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Double-entry bookkeeping: 1340

The clerk keeping the accounts for the Genoese firm of Massari painstakingly fills in the ledger for the year 1340. He does so in a way which seems to double the work. Every transaction is recorded in two separate columns, one representing its effect on the debit side of the company's affairs and the other on the credit side.

The system must be older than 1340, for the Genoese clerk applies it with skill and accuracy in this year. But his ledger is the first example to have survived of a form of accountancy, developed in the banking houses of northern Italy, which proves of great significance in commercial history.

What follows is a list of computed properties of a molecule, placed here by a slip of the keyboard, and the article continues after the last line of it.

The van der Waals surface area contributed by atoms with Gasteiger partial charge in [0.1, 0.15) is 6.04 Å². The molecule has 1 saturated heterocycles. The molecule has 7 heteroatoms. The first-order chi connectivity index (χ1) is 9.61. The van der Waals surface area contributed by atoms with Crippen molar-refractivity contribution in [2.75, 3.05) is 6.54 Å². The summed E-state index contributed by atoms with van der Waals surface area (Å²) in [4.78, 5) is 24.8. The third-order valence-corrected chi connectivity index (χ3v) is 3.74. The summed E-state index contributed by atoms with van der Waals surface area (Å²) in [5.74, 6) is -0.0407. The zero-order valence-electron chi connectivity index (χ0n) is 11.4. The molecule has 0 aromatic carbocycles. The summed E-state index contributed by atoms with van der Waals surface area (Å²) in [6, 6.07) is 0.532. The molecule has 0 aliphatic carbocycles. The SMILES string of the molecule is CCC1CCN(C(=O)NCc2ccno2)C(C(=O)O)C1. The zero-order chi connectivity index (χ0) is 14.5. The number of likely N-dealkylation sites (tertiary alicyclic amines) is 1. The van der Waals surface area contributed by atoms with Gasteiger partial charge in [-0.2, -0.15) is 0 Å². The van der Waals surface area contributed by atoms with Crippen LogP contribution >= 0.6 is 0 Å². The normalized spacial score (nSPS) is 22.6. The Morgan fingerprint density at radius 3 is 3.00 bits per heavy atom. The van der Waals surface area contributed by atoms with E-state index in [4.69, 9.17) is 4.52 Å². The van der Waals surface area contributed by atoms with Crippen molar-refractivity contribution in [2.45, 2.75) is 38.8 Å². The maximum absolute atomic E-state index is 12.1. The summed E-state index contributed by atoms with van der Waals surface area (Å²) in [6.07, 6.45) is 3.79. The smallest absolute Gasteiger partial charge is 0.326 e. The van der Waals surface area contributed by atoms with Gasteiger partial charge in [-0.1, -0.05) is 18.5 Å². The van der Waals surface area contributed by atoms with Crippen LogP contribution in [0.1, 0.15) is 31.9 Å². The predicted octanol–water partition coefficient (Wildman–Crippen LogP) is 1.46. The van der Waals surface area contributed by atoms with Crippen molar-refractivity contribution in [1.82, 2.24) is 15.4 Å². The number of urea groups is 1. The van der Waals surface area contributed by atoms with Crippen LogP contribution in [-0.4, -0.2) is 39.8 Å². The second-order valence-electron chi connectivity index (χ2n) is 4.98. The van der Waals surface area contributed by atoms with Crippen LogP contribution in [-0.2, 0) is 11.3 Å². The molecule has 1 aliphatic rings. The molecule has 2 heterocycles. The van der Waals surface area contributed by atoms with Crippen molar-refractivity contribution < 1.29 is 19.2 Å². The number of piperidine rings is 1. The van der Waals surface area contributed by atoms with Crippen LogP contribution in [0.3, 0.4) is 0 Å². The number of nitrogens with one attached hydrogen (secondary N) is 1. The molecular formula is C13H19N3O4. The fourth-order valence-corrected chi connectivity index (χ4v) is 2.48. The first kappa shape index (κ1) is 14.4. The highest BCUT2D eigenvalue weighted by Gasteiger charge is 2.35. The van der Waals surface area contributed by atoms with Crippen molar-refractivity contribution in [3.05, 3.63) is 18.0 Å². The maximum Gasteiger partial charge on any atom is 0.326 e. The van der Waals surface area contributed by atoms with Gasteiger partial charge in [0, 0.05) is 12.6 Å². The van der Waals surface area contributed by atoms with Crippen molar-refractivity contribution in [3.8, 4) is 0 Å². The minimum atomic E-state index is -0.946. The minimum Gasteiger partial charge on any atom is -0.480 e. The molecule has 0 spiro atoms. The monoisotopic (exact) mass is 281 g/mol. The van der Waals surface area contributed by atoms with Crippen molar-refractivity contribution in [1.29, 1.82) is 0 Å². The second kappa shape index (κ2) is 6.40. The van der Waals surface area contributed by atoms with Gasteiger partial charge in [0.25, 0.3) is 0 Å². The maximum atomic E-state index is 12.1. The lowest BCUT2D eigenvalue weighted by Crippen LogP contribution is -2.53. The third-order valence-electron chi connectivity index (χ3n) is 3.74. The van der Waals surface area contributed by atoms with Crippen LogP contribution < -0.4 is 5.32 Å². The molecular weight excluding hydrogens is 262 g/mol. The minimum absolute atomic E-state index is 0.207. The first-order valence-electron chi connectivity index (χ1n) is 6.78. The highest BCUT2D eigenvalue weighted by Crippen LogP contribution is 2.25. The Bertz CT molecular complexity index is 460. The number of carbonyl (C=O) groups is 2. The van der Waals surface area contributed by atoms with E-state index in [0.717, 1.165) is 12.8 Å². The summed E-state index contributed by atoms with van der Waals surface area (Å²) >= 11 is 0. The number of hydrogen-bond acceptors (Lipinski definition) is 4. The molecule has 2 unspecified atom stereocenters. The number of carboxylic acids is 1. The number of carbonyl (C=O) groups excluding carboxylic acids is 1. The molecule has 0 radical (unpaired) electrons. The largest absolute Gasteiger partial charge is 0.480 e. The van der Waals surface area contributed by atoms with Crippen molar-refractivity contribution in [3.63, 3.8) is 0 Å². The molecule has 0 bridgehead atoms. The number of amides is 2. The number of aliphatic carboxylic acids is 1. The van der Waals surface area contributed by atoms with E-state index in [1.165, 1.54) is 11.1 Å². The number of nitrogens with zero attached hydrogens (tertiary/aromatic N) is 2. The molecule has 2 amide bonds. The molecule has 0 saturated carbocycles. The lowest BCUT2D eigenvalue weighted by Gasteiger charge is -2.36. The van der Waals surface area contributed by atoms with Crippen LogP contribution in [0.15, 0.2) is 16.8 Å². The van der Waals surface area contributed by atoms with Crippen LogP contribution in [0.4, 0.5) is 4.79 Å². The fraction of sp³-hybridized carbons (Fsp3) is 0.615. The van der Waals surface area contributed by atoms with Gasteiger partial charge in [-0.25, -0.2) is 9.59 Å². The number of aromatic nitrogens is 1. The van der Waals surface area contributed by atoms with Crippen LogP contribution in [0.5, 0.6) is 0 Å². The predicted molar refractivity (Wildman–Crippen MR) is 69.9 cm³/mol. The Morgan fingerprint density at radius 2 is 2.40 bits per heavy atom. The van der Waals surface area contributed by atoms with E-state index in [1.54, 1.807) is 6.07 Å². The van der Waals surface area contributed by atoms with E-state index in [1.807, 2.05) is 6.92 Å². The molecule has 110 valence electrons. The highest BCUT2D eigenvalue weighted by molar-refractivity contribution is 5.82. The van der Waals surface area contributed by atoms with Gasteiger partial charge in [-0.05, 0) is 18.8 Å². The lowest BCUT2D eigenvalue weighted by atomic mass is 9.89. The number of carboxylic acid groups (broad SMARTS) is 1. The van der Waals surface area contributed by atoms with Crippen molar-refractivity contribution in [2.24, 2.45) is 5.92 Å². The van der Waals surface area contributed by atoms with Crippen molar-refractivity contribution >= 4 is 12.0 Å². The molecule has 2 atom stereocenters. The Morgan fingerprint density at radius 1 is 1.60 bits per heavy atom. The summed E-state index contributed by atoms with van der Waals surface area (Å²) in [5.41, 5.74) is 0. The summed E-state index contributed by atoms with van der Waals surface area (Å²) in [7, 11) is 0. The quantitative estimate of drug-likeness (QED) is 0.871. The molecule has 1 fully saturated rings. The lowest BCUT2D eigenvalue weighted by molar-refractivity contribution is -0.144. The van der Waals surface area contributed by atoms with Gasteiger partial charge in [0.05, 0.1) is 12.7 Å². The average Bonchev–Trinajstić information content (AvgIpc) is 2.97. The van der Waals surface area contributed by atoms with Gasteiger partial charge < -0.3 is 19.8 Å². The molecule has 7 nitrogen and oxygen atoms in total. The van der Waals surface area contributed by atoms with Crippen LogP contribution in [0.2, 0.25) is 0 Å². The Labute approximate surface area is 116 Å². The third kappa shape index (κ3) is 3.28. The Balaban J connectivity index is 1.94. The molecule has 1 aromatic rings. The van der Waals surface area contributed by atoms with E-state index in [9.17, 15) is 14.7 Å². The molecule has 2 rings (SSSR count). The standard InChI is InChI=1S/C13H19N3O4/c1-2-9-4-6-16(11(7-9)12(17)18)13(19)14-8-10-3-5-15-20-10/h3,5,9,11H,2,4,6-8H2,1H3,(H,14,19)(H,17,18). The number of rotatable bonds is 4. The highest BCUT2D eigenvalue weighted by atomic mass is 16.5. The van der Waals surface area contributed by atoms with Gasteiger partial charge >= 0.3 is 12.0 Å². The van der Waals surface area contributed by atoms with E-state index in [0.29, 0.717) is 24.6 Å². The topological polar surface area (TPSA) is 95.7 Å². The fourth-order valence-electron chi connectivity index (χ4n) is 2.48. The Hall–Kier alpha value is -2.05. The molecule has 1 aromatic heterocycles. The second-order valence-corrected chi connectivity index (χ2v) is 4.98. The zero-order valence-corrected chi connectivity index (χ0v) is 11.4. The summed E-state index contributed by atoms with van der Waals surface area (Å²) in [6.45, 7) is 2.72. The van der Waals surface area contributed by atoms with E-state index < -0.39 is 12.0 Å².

The advantage of double-entry book-keeping, for those with the training to interpret the ledger, is clarity. The two columns show at a glance the nature and effect of transactions which have occurred, together with the resulting profit or loss.

Accounts of this kind can provide the basis for rational business decisions. They also offer a simple check on inaccuracy, for if the entries are correct the two columns will balance. With suitable refinements, the system in use in 14th-century Genoa remains the basis of modern accounting techniques.

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